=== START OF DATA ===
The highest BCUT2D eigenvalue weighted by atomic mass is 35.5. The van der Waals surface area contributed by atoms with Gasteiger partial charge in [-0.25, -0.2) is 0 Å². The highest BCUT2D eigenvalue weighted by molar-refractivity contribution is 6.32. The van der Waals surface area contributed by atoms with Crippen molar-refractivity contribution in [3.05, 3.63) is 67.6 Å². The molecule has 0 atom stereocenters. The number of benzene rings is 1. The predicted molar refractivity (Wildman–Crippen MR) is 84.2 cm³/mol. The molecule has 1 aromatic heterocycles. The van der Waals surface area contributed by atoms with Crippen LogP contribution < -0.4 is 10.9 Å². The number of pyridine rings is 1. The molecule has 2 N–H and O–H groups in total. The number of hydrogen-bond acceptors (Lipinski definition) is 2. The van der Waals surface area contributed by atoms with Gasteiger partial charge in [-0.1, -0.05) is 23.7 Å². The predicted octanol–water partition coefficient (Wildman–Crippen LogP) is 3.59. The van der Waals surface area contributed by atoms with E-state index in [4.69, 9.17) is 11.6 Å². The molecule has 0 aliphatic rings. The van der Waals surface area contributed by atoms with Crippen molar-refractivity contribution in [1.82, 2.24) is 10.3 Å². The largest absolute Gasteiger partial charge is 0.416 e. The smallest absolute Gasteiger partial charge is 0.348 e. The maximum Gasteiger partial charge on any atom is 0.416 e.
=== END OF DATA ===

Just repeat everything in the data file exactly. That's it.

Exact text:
The highest BCUT2D eigenvalue weighted by atomic mass is 35.5. The van der Waals surface area contributed by atoms with Gasteiger partial charge in [-0.25, -0.2) is 0 Å². The highest BCUT2D eigenvalue weighted by molar-refractivity contribution is 6.32. The van der Waals surface area contributed by atoms with Crippen molar-refractivity contribution in [3.05, 3.63) is 67.6 Å². The molecule has 0 atom stereocenters. The number of benzene rings is 1. The predicted molar refractivity (Wildman–Crippen MR) is 84.2 cm³/mol. The molecule has 1 aromatic heterocycles. The van der Waals surface area contributed by atoms with Crippen LogP contribution < -0.4 is 10.9 Å². The number of pyridine rings is 1. The molecule has 2 N–H and O–H groups in total. The number of hydrogen-bond acceptors (Lipinski definition) is 2. The van der Waals surface area contributed by atoms with Gasteiger partial charge in [-0.1, -0.05) is 23.7 Å². The predicted octanol–water partition coefficient (Wildman–Crippen LogP) is 3.59. The van der Waals surface area contributed by atoms with E-state index in [4.69, 9.17) is 11.6 Å². The molecule has 0 aliphatic rings. The van der Waals surface area contributed by atoms with Crippen molar-refractivity contribution in [1.82, 2.24) is 10.3 Å². The largest absolute Gasteiger partial charge is 0.416 e. The smallest absolute Gasteiger partial charge is 0.348 e. The maximum Gasteiger partial charge on any atom is 0.416 e.